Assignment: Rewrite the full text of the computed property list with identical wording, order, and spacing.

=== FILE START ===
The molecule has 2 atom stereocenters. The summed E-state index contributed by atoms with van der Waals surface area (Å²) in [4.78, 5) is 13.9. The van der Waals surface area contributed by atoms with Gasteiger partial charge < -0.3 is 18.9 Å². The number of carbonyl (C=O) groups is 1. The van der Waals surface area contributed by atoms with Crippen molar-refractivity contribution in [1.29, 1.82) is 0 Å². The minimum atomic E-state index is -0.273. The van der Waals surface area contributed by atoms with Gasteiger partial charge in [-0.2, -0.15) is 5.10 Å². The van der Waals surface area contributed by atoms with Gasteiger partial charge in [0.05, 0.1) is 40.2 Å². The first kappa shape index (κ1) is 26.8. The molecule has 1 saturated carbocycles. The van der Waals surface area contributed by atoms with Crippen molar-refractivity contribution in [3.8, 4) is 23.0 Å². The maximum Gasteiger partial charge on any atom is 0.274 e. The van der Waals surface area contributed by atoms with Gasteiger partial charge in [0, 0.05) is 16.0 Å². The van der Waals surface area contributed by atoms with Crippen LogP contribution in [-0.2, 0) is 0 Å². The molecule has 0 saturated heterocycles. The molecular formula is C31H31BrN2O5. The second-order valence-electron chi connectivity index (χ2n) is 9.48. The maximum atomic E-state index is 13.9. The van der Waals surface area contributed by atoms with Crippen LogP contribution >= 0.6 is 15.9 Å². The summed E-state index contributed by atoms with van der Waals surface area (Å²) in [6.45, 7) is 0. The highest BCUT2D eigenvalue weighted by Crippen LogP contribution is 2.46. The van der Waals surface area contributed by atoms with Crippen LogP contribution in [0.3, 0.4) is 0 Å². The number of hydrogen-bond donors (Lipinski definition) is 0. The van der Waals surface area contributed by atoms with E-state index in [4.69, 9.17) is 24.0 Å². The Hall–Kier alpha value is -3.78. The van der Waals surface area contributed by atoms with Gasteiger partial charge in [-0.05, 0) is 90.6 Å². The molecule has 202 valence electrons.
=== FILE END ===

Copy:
The molecule has 2 atom stereocenters. The summed E-state index contributed by atoms with van der Waals surface area (Å²) in [4.78, 5) is 13.9. The van der Waals surface area contributed by atoms with Gasteiger partial charge < -0.3 is 18.9 Å². The number of carbonyl (C=O) groups is 1. The van der Waals surface area contributed by atoms with Crippen molar-refractivity contribution in [1.29, 1.82) is 0 Å². The minimum atomic E-state index is -0.273. The van der Waals surface area contributed by atoms with Gasteiger partial charge in [-0.2, -0.15) is 5.10 Å². The van der Waals surface area contributed by atoms with Gasteiger partial charge in [0.05, 0.1) is 40.2 Å². The first kappa shape index (κ1) is 26.8. The molecule has 1 saturated carbocycles. The van der Waals surface area contributed by atoms with Crippen molar-refractivity contribution in [3.8, 4) is 23.0 Å². The maximum Gasteiger partial charge on any atom is 0.274 e. The van der Waals surface area contributed by atoms with Gasteiger partial charge in [0, 0.05) is 16.0 Å². The van der Waals surface area contributed by atoms with Crippen LogP contribution in [-0.2, 0) is 0 Å². The molecule has 0 saturated heterocycles. The molecular formula is C31H31BrN2O5. The second-order valence-electron chi connectivity index (χ2n) is 9.48. The maximum atomic E-state index is 13.9. The van der Waals surface area contributed by atoms with Crippen LogP contribution >= 0.6 is 15.9 Å². The summed E-state index contributed by atoms with van der Waals surface area (Å²) in [6.45, 7) is 0. The highest BCUT2D eigenvalue weighted by Crippen LogP contribution is 2.46. The van der Waals surface area contributed by atoms with Crippen LogP contribution in [0.3, 0.4) is 0 Å². The number of hydrogen-bond donors (Lipinski definition) is 0. The van der Waals surface area contributed by atoms with E-state index in [4.69, 9.17) is 24.0 Å². The Hall–Kier alpha value is -3.78. The van der Waals surface area contributed by atoms with Gasteiger partial charge in [-0.05, 0) is 90.6 Å². The molecule has 202 valence electrons.